I'm sharing this in case there's someone who needs to know that.

Photo by Louis Hansel on Unsplash
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This story was originally shared on Capital One.

Inside the walls of her kitchen at her childhood home in Guatemala, Evelyn Klohr, the founder of a Washington, D.C.-area bakery called Kakeshionista, was taught a lesson that remains central to her business operations today.

"Baking cakes gave me the confidence to believe in my own brand and now I put my heart into giving my customers something they'll enjoy eating," Klohr said.

While driven to launch her own baking business, pursuing a dream in the culinary arts was economically challenging for Klohr. In the United States, culinary schools can open doors to future careers, but the cost of entry can be upwards of $36,000 a year.

Through a friend, Klohr learned about La Cocina VA, a nonprofit dedicated to providing job training and entrepreneurship development services at a training facility in the Washington, D.C-area.

La Cocina VA's, which translates to "the kitchen" in Spanish, offers its Bilingual Culinary Training program to prepare low-and moderate-income individuals from diverse backgrounds to launch careers in the food industry.

That program gave Klohr the ability to fully immerse herself in the baking industry within a professional kitchen facility and receive training in an array of subjects including culinary skills, food safety, career development and English language classes.

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Image is a representation of the grandfather, not the anonymous subject of the story.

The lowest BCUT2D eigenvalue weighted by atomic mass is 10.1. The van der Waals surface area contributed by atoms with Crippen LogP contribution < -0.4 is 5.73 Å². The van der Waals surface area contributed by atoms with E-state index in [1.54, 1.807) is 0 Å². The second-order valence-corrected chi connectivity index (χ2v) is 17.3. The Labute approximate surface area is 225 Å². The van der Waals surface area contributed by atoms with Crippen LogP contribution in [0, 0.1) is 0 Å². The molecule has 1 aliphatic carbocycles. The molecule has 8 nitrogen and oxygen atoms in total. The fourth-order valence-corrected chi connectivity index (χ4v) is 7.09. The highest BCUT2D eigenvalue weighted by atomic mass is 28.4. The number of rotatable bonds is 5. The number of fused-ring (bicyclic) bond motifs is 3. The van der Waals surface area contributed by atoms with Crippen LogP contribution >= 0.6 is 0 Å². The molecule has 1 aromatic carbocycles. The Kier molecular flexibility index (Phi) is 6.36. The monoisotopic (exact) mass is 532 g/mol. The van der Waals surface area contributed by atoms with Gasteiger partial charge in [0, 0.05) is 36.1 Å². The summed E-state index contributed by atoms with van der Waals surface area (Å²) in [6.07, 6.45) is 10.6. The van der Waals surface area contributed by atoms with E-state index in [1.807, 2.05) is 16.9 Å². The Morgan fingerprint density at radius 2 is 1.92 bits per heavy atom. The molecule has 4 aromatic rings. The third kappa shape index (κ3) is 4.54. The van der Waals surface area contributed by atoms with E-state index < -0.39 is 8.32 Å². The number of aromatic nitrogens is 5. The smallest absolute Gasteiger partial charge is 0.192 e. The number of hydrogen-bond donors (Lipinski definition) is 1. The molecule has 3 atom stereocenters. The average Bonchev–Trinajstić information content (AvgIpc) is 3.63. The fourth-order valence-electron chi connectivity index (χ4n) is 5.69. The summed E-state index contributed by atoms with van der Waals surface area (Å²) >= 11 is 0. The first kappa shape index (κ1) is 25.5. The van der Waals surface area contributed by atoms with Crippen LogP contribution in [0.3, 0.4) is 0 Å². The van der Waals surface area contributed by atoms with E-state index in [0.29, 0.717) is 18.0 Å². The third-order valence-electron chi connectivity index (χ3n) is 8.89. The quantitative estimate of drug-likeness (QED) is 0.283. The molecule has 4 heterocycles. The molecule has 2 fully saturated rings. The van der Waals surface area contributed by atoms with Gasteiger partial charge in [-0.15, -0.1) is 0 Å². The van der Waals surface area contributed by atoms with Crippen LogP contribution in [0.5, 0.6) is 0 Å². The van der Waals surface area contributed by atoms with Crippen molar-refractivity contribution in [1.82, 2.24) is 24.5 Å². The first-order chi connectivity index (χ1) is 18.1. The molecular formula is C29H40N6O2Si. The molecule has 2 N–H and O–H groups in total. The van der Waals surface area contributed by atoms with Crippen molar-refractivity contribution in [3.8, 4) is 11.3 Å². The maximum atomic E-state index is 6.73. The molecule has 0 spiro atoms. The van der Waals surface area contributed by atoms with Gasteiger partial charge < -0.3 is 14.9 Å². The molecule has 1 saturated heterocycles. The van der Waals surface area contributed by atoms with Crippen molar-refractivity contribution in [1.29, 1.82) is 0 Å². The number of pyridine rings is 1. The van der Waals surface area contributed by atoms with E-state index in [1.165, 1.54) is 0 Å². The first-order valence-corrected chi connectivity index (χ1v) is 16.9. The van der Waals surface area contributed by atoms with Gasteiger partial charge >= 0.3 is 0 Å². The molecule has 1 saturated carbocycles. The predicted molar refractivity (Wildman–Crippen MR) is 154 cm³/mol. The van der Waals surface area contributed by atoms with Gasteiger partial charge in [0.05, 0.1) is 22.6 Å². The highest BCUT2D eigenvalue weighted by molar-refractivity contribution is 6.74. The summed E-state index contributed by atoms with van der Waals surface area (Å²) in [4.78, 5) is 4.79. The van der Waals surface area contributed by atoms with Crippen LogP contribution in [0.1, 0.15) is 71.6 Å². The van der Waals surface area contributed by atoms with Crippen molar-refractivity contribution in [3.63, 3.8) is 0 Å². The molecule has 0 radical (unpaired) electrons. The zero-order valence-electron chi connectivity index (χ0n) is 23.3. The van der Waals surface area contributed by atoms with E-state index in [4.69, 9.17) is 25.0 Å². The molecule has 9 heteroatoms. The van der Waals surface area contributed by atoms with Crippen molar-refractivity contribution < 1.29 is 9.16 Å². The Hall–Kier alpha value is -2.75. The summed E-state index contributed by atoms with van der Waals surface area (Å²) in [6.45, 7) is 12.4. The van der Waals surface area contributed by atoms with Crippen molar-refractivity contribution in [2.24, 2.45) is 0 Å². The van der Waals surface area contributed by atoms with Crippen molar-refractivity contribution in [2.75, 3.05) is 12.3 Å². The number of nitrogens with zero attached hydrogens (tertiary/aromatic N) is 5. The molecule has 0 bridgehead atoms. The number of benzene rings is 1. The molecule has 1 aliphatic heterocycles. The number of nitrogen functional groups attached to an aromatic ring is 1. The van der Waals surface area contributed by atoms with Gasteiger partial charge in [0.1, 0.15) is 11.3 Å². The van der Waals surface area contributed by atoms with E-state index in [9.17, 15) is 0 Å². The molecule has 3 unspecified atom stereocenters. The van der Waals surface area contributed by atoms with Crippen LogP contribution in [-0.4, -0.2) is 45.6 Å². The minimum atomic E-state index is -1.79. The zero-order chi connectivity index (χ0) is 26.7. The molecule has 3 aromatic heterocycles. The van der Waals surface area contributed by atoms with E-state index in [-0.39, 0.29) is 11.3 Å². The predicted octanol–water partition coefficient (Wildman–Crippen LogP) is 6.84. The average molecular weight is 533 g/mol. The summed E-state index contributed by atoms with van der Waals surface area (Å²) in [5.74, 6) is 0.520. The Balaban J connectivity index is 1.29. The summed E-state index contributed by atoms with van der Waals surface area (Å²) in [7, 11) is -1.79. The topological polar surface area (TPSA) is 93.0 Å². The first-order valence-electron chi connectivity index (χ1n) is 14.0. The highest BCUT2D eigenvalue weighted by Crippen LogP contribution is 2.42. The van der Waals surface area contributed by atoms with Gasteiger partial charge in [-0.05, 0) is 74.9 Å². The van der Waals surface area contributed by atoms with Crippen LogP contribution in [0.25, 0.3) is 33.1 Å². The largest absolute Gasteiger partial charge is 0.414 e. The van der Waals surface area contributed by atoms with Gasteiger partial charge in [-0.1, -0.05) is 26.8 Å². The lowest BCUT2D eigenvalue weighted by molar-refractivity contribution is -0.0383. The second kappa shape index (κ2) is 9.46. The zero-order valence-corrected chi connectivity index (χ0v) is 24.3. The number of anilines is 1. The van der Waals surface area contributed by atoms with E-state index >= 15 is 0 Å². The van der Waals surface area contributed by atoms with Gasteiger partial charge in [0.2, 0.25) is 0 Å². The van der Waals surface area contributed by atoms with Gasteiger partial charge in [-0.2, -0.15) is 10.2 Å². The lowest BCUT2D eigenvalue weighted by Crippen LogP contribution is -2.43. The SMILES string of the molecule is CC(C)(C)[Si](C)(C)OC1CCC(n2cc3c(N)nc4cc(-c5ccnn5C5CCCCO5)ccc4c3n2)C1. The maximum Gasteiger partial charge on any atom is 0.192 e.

Eight years a go, a grandfather in Michigan wrote a powerful letter to his daughter after she kicked out her son out of the house for being gay. It's so perfectly written that it crops up on social media every so often.

The letter is beautiful because it's written by a man who may not be with the times, but his heart is in the right place.

It first appeared on the Facebook page FCKH8 and a representative told Gawker that the letter was given to them by Chad, the 16-year-old boy referenced in the letter.

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When a pet is admitted to a shelter it can be a traumatizing experience. Many are afraid of their new surroundings and are far from comfortable showing off their unique personalities. The problem is that's when many of them have their photos taken to appear in online searches.

Chewy, the pet retailer who has dedicated themselves to supporting shelters and rescues throughout the country, recognized the important work of a couple in Tampa, FL who have been taking professional photos of shelter pets to help get them adopted.

"If it's a photo of a scared animal, most people, subconsciously or even consciously, are going to skip over it," pet photographer Adam Goldberg says. "They can't visualize that dog in their home."

Adam realized the importance of quality shelter photos while working as a social media specialist for the Humane Society of Broward County in Fort Lauderdale, Florida.

"The photos were taken top-down so you couldn't see the size of the pet, and the flash would create these red eyes," he recalls. "Sometimes [volunteers] would shoot the photos through the chain-link fences."

That's why Adam and his wife, Mary, have spent much of their free time over the past five years photographing over 1,200 shelter animals to show off their unique personalities to potential adoptive families. The Goldbergs' wonderful work was recently profiled by Chewy in the video above entitled, "A Day in the Life of a Shelter Pet Photographer."